Special Educational Needs

70%+ don’t support Special Educational Needs proposals, resulting in little change to school places. What was the point?

In November 2017 the Council issued a consultation document on the strategy for Special Education Needs (SEN) children. Whilst the plan maintained annual funding, which is substantial at £55m pa, there were significant changes proposed to the placements in mainstream schools, and the Enhanced Resource Centres. The school that was most affected was Brackensdale Primary School ; this was covered by Derby News, at the time.

Council’s Vision on Special Needs Education is blind to Brackensdale School’s success

In summary, Brackensdale Primary has been successful in offering SEN support in a mainstream setting for 37 children ; this will be removed and re-allocated elsewhere in the City. The more focussed Enhanced Resource Provision will be reduced from 30 to 28.

Extract from the original consultation

Despite over 70% of the respondents stating that they opposed the changes, including groups representative of parents, the new report, being presented to Cabinet on 10th October,  does not make substantial changes from the original proposal.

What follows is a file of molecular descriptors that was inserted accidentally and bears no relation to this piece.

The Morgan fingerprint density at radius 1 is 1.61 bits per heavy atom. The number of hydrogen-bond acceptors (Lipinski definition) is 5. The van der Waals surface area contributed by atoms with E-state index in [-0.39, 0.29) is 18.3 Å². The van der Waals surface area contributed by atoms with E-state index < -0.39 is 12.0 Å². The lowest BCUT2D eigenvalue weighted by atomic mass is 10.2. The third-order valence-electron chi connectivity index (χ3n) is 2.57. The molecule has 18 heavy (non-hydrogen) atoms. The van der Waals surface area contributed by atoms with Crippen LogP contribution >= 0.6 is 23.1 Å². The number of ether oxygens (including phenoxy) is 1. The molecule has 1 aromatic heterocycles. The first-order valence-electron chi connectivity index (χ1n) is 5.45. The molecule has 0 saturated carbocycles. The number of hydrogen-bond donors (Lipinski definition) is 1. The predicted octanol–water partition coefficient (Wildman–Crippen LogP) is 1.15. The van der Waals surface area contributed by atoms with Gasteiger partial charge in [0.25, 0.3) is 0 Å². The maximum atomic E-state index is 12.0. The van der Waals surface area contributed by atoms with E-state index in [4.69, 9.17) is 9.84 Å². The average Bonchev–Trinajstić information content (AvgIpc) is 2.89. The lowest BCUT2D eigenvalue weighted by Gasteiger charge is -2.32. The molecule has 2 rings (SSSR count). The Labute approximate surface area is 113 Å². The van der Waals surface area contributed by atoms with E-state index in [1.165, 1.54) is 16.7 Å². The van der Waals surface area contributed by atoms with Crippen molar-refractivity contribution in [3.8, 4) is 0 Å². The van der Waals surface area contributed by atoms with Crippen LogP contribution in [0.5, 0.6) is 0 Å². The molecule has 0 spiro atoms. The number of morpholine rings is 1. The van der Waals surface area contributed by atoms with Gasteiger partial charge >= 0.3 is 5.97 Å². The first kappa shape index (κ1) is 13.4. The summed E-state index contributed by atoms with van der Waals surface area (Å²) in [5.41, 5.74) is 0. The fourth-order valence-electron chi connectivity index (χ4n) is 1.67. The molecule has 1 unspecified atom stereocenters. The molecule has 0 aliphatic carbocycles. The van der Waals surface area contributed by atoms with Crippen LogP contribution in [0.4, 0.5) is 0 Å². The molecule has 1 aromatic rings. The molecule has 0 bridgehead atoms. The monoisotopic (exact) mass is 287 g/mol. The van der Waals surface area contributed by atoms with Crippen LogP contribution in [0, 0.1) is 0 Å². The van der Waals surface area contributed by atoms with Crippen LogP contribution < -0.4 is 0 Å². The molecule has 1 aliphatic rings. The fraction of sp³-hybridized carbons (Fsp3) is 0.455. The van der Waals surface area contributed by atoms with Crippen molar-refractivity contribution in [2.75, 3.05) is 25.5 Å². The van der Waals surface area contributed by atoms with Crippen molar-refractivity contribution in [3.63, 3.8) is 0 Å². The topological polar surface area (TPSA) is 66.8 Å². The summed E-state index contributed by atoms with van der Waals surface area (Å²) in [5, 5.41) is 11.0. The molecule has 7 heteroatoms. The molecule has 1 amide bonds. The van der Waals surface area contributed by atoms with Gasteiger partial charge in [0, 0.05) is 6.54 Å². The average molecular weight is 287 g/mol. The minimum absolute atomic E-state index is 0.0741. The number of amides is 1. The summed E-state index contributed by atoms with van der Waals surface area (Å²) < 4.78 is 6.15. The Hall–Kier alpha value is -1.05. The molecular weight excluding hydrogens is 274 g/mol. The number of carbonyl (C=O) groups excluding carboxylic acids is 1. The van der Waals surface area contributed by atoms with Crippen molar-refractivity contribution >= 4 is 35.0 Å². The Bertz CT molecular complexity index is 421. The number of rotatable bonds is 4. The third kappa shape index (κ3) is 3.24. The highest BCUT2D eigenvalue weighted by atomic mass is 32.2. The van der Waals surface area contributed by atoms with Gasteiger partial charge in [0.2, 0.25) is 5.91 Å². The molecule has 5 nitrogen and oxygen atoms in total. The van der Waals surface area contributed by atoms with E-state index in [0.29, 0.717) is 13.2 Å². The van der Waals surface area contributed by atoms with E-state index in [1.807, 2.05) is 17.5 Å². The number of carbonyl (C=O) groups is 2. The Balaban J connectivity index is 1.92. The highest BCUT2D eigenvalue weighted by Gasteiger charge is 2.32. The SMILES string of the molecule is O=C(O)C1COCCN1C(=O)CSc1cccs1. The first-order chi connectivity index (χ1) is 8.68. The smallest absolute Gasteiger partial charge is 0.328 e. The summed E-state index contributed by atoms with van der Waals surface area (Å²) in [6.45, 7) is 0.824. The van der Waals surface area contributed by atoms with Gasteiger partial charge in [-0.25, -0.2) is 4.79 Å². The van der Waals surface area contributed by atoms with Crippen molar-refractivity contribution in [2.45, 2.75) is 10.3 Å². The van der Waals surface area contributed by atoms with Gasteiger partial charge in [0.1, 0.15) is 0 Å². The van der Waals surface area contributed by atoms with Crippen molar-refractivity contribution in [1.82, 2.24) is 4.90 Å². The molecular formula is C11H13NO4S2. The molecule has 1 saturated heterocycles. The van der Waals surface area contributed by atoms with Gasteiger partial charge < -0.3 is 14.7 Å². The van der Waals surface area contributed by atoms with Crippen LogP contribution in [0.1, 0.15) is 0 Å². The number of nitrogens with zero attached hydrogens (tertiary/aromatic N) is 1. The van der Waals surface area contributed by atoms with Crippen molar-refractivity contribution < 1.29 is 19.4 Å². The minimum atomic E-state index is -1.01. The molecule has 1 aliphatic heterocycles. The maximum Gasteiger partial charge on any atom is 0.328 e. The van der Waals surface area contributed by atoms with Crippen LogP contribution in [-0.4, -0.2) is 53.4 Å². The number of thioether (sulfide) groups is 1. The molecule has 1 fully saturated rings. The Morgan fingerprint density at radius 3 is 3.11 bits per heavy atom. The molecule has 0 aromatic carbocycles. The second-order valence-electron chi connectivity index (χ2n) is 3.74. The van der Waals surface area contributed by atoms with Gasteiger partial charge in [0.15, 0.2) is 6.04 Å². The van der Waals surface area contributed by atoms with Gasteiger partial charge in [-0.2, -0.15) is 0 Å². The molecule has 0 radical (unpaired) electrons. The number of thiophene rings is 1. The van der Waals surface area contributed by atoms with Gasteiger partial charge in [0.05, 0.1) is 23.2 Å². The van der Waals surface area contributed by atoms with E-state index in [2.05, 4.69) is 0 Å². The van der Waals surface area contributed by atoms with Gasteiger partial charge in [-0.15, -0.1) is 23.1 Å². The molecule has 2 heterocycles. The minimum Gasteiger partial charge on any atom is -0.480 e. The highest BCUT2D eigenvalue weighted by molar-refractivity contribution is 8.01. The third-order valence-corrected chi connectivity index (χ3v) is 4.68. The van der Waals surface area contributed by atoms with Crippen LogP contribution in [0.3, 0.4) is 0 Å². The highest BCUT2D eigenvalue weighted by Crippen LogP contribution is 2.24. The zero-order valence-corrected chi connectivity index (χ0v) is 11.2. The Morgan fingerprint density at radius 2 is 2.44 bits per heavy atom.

In the case of Brackensdale, there are no changes!


Extract from new proposal ( Note: starting position of 57 is incorrect – it should read 67) – overall reduction of 39 places.

What changes have been made since the original proposal?

  1. The proposal to make 14 places for autistic children in Meadow Farm Primary has been rejected in favour of Bemrose Primary
  2. The provision for children with learning difficulties in Alvaston Junior and Lees Brook will be subject to further consideration.

Full details of all placement moves – CLICK on the picture


In a public meeting last November many parents from Brackensdale expressed great concerns about the strategy. It seems that the overall proposal makes most sense to the Council Officers involved and provides an elegant mathematical solution, rather than one that responds to those who have daily experience of children with SEN.

Making changes to accommodate the growth in children with Special Needs is essential. However, as the Council often have a more adversarial relationship with parents of SEN children, particularly where needs are high, and potentially expensive, there is always going to be some scepticism and caution over change.

Parents might be more accepting of new options if they thought that there were realistic and practical routes, within the Council,  for them to get satisfactory resolution of their specific concerns. Unfortunately, as the overwhelming, majority of respondents seem to have been ignored then it is to be expected that their scepticism will continue unabated. and they will be asking themselves – “What was the point?”


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